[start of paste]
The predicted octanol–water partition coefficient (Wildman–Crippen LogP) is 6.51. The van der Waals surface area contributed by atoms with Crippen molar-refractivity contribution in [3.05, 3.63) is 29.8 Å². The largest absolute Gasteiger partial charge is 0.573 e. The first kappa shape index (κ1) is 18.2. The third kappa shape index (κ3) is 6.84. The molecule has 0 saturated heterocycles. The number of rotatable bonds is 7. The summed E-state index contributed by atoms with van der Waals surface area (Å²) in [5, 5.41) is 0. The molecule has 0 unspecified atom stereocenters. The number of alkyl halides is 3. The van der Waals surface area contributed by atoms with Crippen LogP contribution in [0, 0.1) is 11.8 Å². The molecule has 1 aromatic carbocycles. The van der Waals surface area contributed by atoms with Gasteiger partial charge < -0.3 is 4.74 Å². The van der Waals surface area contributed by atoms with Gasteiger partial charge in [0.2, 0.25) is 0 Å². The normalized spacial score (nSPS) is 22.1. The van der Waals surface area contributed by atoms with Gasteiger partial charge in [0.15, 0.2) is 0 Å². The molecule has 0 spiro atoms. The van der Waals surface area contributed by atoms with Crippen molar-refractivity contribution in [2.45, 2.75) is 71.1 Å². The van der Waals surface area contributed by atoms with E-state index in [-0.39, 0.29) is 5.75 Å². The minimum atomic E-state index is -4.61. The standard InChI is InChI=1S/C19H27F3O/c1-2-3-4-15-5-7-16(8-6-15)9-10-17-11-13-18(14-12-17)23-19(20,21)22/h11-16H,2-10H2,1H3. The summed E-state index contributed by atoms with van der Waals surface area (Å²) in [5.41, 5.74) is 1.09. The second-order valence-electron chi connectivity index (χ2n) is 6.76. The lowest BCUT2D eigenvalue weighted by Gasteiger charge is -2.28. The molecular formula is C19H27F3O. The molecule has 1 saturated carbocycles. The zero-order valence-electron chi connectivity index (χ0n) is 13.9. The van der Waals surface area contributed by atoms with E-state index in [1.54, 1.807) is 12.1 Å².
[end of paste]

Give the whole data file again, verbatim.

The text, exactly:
The predicted octanol–water partition coefficient (Wildman–Crippen LogP) is 6.51. The van der Waals surface area contributed by atoms with Crippen molar-refractivity contribution in [3.05, 3.63) is 29.8 Å². The largest absolute Gasteiger partial charge is 0.573 e. The first kappa shape index (κ1) is 18.2. The third kappa shape index (κ3) is 6.84. The molecule has 0 saturated heterocycles. The number of rotatable bonds is 7. The summed E-state index contributed by atoms with van der Waals surface area (Å²) in [5, 5.41) is 0. The molecule has 0 unspecified atom stereocenters. The number of alkyl halides is 3. The van der Waals surface area contributed by atoms with Crippen LogP contribution in [0, 0.1) is 11.8 Å². The molecule has 1 aromatic carbocycles. The van der Waals surface area contributed by atoms with Gasteiger partial charge < -0.3 is 4.74 Å². The van der Waals surface area contributed by atoms with Gasteiger partial charge in [0.2, 0.25) is 0 Å². The normalized spacial score (nSPS) is 22.1. The van der Waals surface area contributed by atoms with Gasteiger partial charge in [0.15, 0.2) is 0 Å². The molecule has 0 spiro atoms. The van der Waals surface area contributed by atoms with Crippen molar-refractivity contribution in [2.45, 2.75) is 71.1 Å². The van der Waals surface area contributed by atoms with E-state index in [-0.39, 0.29) is 5.75 Å². The minimum atomic E-state index is -4.61. The standard InChI is InChI=1S/C19H27F3O/c1-2-3-4-15-5-7-16(8-6-15)9-10-17-11-13-18(14-12-17)23-19(20,21)22/h11-16H,2-10H2,1H3. The summed E-state index contributed by atoms with van der Waals surface area (Å²) in [5.41, 5.74) is 1.09. The second-order valence-electron chi connectivity index (χ2n) is 6.76. The lowest BCUT2D eigenvalue weighted by Gasteiger charge is -2.28. The molecular formula is C19H27F3O. The molecule has 1 saturated carbocycles. The zero-order valence-electron chi connectivity index (χ0n) is 13.9. The van der Waals surface area contributed by atoms with E-state index in [1.54, 1.807) is 12.1 Å².